Subject: Re: bootrom images?
To: None <email@example.com>
From: Michael Wolfson <firstname.lastname@example.org>
Date: 05/26/2001 13:56:36
At 3:52 PM -0400 5/26/01, der Mouse wrote:
:)> Did you press the <return> key twice after it recognizes the HIL
:)> interface? [...] Otherwise, it will try booting from the first
:)> bootable device it encounters.
:)No, I didn't; when I did those tests I had no other possible bootable
:)device connected. (In particular, no disks.)
Hum. It should've probed the network then. Are you sure you've got your
10Base2 network properly terminated? Also, remember, the rbootd protocol
is kinda weird and may not show up in some modes of tcpdump. Just try
setting up rbootd and see what happens.
:)A vs B on the video cards seems to be different. The 98544B has only
:)an RCA jack - no other connectors (specifically, no 9-pin connector and
:)no BNC). One of the three machines I suspect of being 330s has a
:)98544A, and hooking its BNC connector to my monitor's BNC connector did
:)not produce any usable display (probably due to lack of sync, it seems
Hmmm, you're starting to trigger some fuzzy memories in me. ISTR that the
98544B card I used also did not have the 9 pin connector -- I've never
heard of it before either. My 987544B was connected to a 98786A monitor
and worked just fine. Of course, the 98544B had an RCA connector and the
98786A had a BNC.
:)I have two monitors; the one I'm using is a 98786A, the other is a
:)98774A. As far as I can tell, neither has anywhere to plug in the
:)"control" circuits from the 98544A. Another of those fuzzy years-old
:)memories says that at one point I did have my hands on such a monitor.
The manual says that "The 98544A is compatable with the 948781A 17-in monitor."
"The 948781A is a monochromatic (white) monitor for high resolution text
and graphics applications. It has a built-in speaker, twivel base, and
passive HP-HIL jack. The 98781A is compatible with the following video
* 98544A high resolution video board (Series 300);
* 09920-66562 raster graphics board (Model 237)."
"Interface: composite video, BNC video, 7-pin 'sync' cable carries sync,
HP-HIL and audio"
For future reference, all the info I've included is from the "HP 9000
Series 300 Configuration Reference Manual" 98561-90020 copyright 1985.
I've never heard of a 948774A. Have you tried using google to figure out
what it handles?
:)> Delay interrupt 10 ms to 1.94 days
:)> Cyclical interrupt 10 ms to 1.94 days
:)Makes me wonder why they don't just say "2^24 10ms ticks" :-)
Probably because saying you can delay in interrupt by almost two days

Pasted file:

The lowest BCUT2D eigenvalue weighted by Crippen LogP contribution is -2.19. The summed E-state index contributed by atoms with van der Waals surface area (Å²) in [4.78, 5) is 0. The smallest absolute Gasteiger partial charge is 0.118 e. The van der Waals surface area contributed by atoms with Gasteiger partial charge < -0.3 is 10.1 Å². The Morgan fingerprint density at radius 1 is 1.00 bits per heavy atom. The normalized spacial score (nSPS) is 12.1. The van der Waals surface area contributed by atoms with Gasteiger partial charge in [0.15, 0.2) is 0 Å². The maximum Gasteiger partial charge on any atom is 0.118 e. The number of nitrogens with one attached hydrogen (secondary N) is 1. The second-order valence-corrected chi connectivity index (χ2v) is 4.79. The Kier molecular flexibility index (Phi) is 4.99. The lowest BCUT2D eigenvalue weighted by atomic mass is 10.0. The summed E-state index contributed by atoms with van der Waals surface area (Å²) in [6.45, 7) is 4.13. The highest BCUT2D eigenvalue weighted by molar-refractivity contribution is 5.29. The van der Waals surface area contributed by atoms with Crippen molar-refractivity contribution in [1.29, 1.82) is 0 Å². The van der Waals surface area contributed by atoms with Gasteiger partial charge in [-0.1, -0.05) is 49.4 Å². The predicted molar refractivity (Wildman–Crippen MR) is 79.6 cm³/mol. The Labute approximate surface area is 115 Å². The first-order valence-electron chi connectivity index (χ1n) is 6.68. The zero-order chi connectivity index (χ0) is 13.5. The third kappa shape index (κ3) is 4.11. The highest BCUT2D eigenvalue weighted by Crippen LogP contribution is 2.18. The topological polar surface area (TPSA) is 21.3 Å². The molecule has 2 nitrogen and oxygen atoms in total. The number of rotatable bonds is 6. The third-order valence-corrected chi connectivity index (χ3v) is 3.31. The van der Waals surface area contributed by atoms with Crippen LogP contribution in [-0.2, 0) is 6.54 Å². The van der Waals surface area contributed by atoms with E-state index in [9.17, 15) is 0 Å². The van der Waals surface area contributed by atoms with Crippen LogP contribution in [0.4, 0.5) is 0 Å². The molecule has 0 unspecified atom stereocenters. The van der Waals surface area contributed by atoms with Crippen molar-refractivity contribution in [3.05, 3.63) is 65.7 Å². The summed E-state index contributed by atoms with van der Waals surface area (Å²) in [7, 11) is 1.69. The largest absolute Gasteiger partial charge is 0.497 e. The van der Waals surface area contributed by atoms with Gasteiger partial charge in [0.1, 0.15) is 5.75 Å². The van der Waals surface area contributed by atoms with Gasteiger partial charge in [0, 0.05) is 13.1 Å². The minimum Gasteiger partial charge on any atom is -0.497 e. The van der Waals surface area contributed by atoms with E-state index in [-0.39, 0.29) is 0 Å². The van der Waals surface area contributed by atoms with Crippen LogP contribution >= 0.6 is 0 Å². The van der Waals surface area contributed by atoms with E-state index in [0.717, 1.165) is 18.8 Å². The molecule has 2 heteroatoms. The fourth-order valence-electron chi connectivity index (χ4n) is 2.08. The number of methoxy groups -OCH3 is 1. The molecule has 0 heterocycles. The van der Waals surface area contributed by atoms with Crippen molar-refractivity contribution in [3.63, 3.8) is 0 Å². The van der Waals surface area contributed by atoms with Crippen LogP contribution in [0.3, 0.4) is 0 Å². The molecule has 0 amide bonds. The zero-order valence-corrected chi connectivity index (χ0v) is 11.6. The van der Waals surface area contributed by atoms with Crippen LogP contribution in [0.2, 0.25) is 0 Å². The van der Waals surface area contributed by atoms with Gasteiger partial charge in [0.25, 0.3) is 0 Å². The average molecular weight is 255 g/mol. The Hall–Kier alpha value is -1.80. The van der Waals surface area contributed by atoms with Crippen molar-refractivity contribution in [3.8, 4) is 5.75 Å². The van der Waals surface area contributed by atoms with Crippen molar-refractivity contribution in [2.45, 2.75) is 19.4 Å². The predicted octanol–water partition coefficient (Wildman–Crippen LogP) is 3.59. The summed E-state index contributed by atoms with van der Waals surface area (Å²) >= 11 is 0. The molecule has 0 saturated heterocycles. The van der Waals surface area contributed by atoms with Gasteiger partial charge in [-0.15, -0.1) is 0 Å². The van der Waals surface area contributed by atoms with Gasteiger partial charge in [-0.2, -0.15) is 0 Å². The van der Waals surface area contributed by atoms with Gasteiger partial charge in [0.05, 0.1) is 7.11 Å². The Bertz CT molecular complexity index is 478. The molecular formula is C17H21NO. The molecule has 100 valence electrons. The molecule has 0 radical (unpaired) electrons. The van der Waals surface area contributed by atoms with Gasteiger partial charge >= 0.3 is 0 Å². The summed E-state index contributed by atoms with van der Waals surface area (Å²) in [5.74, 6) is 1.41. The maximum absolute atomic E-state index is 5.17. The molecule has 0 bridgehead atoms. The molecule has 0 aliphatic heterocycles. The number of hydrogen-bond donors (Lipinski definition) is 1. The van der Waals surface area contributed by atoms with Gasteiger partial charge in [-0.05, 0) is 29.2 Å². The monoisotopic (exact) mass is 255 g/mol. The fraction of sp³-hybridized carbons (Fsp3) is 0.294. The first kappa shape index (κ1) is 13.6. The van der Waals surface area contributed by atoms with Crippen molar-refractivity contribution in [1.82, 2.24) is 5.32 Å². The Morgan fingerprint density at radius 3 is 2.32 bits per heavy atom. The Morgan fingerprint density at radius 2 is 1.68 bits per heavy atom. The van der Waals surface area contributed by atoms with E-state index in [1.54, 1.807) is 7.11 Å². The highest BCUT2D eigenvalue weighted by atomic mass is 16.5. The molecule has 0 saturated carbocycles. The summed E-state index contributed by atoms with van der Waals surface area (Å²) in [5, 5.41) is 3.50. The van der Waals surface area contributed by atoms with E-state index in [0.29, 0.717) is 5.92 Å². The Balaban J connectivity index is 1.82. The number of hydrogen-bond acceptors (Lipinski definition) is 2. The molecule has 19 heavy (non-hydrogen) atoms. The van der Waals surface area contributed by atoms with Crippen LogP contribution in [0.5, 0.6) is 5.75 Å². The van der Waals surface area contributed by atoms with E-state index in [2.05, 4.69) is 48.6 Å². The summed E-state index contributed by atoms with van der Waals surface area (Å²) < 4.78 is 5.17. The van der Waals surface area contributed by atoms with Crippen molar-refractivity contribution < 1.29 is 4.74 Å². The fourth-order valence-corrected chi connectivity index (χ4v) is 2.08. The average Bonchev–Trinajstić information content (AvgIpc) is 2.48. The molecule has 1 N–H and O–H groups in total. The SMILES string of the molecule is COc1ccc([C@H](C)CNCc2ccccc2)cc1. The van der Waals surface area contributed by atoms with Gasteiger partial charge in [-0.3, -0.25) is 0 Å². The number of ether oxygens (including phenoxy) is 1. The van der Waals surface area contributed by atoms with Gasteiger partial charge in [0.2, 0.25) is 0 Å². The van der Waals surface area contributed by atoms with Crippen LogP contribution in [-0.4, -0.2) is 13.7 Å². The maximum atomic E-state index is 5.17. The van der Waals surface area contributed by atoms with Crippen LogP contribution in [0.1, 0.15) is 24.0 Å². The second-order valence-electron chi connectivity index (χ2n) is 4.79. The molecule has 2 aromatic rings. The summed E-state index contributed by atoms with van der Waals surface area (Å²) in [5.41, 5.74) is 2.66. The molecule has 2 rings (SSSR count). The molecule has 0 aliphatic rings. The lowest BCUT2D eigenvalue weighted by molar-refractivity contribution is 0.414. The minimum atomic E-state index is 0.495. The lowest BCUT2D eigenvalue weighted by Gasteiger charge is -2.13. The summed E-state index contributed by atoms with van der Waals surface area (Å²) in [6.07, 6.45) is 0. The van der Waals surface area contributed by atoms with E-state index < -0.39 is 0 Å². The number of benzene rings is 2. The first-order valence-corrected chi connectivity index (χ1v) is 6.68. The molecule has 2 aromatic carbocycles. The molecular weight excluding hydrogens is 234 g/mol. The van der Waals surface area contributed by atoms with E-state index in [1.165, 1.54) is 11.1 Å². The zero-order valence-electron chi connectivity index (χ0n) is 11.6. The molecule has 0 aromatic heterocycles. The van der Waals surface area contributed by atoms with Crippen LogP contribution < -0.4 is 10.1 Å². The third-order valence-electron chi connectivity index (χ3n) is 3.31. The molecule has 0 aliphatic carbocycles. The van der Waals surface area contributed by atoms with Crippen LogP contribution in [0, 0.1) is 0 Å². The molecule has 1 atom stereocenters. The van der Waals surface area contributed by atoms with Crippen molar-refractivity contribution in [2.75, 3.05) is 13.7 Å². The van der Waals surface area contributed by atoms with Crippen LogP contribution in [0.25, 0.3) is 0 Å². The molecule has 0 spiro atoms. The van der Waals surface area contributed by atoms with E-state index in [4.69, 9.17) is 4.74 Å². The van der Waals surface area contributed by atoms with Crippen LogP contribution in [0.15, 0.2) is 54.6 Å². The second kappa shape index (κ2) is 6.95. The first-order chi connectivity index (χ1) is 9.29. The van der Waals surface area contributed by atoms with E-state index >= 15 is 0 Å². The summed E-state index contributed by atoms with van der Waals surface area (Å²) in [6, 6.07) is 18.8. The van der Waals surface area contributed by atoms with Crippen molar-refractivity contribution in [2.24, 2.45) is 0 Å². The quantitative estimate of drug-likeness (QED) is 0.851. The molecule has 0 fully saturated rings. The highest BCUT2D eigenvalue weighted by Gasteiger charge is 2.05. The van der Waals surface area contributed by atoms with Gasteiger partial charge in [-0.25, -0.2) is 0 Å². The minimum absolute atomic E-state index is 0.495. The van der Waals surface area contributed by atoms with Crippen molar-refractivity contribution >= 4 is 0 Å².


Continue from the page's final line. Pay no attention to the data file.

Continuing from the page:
:)>> - - 98625A (on the panel), 98625-66501 (on the board): HP-IB
:)> this is "fast" hpib, use it for your drives
:)That's what I tried, and the 1.2 kernel that I have on the disks hangs.
:)Move them to the "slow" HP-IB and everything works.
Yeah, ISTR that upgrading to 1.2G (?) caused me to be unable to use one of
my disks on the "fast" bus and I had to drop it to the "slow" bus. I know
the change was after 1.2 was released. No idea if it's fixed now since I
distributed all of my HPIB-only machines and disks a while ago. I had no
troubles with the 7937H drives, but the 7963B used to, but then didn't work
on fast HPIB.
:)Yes, the six boards are green-and-violet. I wondered why the handles
:)were of different colours.
:)The last board, at the top, has red-and-black handles, in case that
:)says anything to anyone.
Got me. But judjing by your total RAM, it must be 1 MB.
:)> [The 330] can't recognize RAM for the 320, and vice versa.
:):-( I was hoping to put a 330 cpu in the 320 chassis and get 10MB
:)total, which would have begun to approach enough to be usable. :-)
Sorry. The manual said something about using >7.5 MB for addressing some
devices on the 320. I suspect if you somehow got a larger chassis with
more DIO-II slots and some of those 4 MB RAM cards you could bump up your
330s. I got the impression (possibly wrong) that the 8 MB limit of the 330
was that its chassis only had two DIO-II slots, but I could be wrong.
Then again, at that point it'd be easier to get a whole new system. I can
tell you, however, that I *did* manage to get X running on my 7.5 MB 320
system. Dog slow (particularly with the 98720 3D accelerated 24 bpp unit,
which was larger than the 320 itself), but it worked.
:)I think I may have to give up on the 320/330 machines, at least for the
:( Well, if you still have one bootable disk or tape drive, you can run
:the HP-UKES installer and run "mediainit" to reformat your HPIB drives.
:Then you can re-install NetBSD.
:)and try to bring up my 425e instead. Doesn't have nearly the hack
:)value, but it has SCSI and hence I can just grab one of my spare disks
:)for it. (If I had a SCSI interface for the 320/330, I wouldn't be
:)messing around with netbooting; I'd just set up the disk on another
:)machine if need be.)
Well, remember the 425e doesn't have serial console support in its BootROM,
but NetBSD does start using it once you get the bootloader loaded. And if
your 425e has HPIB, then you could do the same (i.e. boot HPUX, run
mediainit, and install NetBSD onto the HPIB drives).
Of course, if you get the console working on 425e systems, you'd probably
make a lot of people on this list happy.